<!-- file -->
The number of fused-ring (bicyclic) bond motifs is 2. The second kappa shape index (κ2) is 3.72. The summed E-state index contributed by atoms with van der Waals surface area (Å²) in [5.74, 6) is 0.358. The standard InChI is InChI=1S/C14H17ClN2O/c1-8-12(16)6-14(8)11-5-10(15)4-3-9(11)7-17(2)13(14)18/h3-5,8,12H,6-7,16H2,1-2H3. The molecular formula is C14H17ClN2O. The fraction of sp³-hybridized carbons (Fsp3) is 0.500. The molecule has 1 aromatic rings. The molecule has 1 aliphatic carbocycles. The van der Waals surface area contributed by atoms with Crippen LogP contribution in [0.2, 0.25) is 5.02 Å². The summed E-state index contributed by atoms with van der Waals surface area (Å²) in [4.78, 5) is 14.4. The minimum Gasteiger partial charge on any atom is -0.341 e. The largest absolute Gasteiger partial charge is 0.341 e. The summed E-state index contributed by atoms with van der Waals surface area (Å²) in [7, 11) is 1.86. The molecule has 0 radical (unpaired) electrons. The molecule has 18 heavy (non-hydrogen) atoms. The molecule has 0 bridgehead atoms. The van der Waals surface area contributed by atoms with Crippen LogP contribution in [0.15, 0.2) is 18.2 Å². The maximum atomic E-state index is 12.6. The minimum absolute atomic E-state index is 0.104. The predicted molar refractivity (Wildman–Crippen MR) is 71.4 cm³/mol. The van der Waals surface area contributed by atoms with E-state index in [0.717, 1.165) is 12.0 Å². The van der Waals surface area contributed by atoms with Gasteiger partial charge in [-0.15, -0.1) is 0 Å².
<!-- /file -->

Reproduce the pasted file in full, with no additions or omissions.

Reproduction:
The number of fused-ring (bicyclic) bond motifs is 2. The second kappa shape index (κ2) is 3.72. The summed E-state index contributed by atoms with van der Waals surface area (Å²) in [5.74, 6) is 0.358. The standard InChI is InChI=1S/C14H17ClN2O/c1-8-12(16)6-14(8)11-5-10(15)4-3-9(11)7-17(2)13(14)18/h3-5,8,12H,6-7,16H2,1-2H3. The molecular formula is C14H17ClN2O. The fraction of sp³-hybridized carbons (Fsp3) is 0.500. The molecule has 1 aromatic rings. The molecule has 1 aliphatic carbocycles. The van der Waals surface area contributed by atoms with Crippen LogP contribution in [0.2, 0.25) is 5.02 Å². The summed E-state index contributed by atoms with van der Waals surface area (Å²) in [4.78, 5) is 14.4. The minimum Gasteiger partial charge on any atom is -0.341 e. The largest absolute Gasteiger partial charge is 0.341 e. The summed E-state index contributed by atoms with van der Waals surface area (Å²) in [7, 11) is 1.86. The molecule has 0 radical (unpaired) electrons. The molecule has 18 heavy (non-hydrogen) atoms. The molecule has 0 bridgehead atoms. The van der Waals surface area contributed by atoms with Crippen LogP contribution in [0.15, 0.2) is 18.2 Å². The maximum atomic E-state index is 12.6. The minimum absolute atomic E-state index is 0.104. The predicted molar refractivity (Wildman–Crippen MR) is 71.4 cm³/mol. The van der Waals surface area contributed by atoms with E-state index in [0.717, 1.165) is 12.0 Å². The van der Waals surface area contributed by atoms with Gasteiger partial charge in [-0.15, -0.1) is 0 Å².